The Bartlett School of Architecture


Student design collaboration wins first prize in Japan

10 January 2018

Two UCL students have been awarded first place in the Shelter International Design Competition.

City Farm of the Future

A collaborative project between students Max Shen (The Bartlett School of Architecture) and Chloe Ong (The Slade School of Fine Art) has won first prize in the Shelter International Design Competition. Their project, entitled ‘City Farm of the Future’, was announced as the winner following a final jury decision at the Tokyo International Forum. 

The winning proposal was a model for an alternative city farm, in which stepped green roofs would not only offer a space for plants and animals, but would also function as a playscape and market.

The pair’s central concept of providing everyone with a space for rest, play, food and education aligns with the work of the School's Unit 6, one of the Architecture BSc Design Units, which has been examining the needs of the East London community. It was also particularly important to the students that the majority of their project was made or drawn by hand, leading to a playful set of drawings and models.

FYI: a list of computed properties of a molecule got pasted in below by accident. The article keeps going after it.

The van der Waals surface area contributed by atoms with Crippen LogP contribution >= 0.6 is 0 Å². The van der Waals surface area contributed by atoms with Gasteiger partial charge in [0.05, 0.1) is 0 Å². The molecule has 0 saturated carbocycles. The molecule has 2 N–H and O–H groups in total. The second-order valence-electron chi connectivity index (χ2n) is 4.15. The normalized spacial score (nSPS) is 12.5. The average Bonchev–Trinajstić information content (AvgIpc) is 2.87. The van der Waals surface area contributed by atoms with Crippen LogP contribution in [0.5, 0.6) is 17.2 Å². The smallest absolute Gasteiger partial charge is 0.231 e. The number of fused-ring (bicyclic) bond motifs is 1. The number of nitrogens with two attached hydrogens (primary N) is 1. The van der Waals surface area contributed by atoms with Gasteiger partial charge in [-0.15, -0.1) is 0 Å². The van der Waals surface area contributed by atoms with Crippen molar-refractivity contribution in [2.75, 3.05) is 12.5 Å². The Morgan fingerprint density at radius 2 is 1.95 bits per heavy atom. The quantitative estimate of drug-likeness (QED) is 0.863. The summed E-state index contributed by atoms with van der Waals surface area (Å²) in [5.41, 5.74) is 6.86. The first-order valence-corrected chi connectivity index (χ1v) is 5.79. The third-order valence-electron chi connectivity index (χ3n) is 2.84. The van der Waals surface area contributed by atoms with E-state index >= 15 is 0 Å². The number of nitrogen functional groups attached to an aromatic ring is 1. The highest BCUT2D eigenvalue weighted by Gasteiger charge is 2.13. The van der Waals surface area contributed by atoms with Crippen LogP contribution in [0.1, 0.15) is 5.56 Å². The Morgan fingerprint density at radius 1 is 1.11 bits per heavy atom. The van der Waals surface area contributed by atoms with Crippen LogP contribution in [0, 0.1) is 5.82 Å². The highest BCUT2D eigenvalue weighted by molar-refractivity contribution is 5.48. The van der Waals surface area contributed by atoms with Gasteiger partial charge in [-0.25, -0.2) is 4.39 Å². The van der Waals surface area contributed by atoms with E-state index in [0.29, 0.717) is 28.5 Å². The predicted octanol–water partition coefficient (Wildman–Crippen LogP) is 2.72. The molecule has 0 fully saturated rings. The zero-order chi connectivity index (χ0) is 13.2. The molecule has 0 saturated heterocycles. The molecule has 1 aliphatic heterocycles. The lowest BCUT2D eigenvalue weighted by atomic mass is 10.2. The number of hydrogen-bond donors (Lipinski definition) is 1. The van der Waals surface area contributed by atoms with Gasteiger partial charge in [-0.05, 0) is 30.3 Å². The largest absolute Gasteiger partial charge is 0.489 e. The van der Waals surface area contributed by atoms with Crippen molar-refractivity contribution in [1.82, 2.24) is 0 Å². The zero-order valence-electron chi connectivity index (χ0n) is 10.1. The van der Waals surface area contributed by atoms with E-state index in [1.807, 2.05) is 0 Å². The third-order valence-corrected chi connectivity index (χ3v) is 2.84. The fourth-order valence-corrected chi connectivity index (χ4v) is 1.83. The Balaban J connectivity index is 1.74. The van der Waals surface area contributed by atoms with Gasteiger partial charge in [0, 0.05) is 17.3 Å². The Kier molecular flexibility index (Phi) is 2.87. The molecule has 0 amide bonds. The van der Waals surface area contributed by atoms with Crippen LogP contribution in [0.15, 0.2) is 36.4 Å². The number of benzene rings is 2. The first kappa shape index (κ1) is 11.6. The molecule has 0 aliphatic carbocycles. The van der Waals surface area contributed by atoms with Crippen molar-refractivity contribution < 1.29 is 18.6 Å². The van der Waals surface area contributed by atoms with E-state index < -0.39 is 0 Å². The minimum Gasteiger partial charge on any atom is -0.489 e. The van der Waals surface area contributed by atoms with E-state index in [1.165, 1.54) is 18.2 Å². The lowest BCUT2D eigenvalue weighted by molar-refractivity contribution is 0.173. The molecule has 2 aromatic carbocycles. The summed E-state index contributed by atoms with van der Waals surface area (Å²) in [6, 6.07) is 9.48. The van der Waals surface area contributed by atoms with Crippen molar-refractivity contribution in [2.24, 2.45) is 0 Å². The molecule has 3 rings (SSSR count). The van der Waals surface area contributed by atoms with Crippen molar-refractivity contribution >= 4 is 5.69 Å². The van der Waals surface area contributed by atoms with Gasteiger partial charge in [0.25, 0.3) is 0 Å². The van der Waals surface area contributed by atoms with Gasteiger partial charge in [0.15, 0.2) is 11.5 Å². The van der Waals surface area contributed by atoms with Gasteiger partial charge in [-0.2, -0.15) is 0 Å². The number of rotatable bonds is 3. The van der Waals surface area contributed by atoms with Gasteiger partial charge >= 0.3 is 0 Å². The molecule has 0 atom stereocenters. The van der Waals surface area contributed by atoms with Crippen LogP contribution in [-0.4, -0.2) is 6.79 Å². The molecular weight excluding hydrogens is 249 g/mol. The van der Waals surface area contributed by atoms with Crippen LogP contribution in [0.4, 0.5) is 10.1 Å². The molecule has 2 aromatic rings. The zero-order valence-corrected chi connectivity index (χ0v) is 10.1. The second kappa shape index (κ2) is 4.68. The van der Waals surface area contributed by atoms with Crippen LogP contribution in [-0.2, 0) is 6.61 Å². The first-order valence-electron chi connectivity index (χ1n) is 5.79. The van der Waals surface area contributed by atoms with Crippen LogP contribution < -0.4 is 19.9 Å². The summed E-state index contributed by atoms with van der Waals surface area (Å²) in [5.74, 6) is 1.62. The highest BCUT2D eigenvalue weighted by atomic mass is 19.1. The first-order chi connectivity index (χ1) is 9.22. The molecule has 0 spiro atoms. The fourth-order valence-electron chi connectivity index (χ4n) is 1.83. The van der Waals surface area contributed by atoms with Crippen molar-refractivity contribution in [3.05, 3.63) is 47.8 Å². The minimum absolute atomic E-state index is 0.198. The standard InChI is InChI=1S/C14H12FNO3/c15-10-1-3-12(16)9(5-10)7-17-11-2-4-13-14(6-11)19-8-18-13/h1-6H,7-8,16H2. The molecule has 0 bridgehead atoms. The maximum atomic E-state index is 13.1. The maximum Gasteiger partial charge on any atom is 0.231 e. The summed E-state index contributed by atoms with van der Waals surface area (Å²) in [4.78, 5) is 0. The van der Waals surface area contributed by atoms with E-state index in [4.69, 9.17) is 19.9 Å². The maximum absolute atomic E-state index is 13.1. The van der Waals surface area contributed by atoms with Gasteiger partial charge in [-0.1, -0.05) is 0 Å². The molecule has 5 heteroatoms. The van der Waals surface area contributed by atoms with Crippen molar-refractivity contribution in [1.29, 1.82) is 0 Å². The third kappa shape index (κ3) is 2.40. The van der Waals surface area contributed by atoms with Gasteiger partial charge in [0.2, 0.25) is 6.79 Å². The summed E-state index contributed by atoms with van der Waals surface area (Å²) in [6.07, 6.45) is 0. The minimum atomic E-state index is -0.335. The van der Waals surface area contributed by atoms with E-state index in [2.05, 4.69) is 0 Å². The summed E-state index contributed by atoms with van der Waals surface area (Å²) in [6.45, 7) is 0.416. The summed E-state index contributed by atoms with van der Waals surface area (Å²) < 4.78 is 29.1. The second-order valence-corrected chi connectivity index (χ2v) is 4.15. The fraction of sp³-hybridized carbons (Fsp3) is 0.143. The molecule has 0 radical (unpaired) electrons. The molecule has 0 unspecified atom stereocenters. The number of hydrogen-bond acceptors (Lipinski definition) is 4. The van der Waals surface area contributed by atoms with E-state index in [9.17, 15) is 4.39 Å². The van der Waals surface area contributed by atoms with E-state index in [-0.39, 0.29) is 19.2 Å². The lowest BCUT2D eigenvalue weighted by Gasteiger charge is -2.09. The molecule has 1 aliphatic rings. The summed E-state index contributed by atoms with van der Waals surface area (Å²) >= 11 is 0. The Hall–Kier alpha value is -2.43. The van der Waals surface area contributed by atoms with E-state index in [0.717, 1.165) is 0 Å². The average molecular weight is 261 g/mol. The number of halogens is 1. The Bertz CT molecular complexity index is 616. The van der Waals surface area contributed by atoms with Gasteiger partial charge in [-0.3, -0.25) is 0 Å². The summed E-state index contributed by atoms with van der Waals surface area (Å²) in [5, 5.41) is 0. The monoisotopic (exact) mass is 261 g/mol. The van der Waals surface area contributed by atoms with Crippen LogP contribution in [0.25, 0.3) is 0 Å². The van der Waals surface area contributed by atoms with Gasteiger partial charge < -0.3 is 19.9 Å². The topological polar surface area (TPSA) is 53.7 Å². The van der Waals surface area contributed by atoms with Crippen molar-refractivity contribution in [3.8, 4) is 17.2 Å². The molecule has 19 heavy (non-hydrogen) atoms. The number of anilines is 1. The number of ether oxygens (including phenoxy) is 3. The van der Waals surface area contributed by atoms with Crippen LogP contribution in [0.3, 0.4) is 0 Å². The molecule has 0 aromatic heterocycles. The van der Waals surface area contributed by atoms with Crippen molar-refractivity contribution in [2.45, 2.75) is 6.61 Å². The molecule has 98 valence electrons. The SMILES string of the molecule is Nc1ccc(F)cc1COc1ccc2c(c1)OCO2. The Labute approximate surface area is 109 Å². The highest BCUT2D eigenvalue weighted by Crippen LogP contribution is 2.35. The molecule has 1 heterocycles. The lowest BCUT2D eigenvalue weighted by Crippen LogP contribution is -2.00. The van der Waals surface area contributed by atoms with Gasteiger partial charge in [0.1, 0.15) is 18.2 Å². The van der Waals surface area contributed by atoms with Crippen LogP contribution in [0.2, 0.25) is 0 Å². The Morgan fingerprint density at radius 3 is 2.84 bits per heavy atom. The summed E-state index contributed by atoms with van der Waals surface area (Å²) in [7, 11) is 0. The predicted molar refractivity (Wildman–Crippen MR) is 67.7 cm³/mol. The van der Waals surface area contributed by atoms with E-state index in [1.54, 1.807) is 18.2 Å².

In response to being awarded first place, Max Shen said:

We are really honoured to be awarded this prize and it is a privilege to share our ideas on the other side of the world. I would like to thank my tutors, Paolo Zaide and Tim Norman, for their crucial guidance in the development of the project.

Find out more

The Shelter Corporation’s aim is to encourage a new generation of architects to develop sustainable buildings with excellent functionality and design. Their design competition invites ambitious students from all over the world to discuss their designs with a jury of world-class architects.

In 2017, the theme of the competition was ‘The Reconstruction of Commons today’. The competition aims to re-establish in cities community-managed land, or ‘commons’, that have disappeared from all but the most rural regions. Participants were encouraged to create commons that engage people within the urban context and to consider how shared resources can be managed and accessed in the city.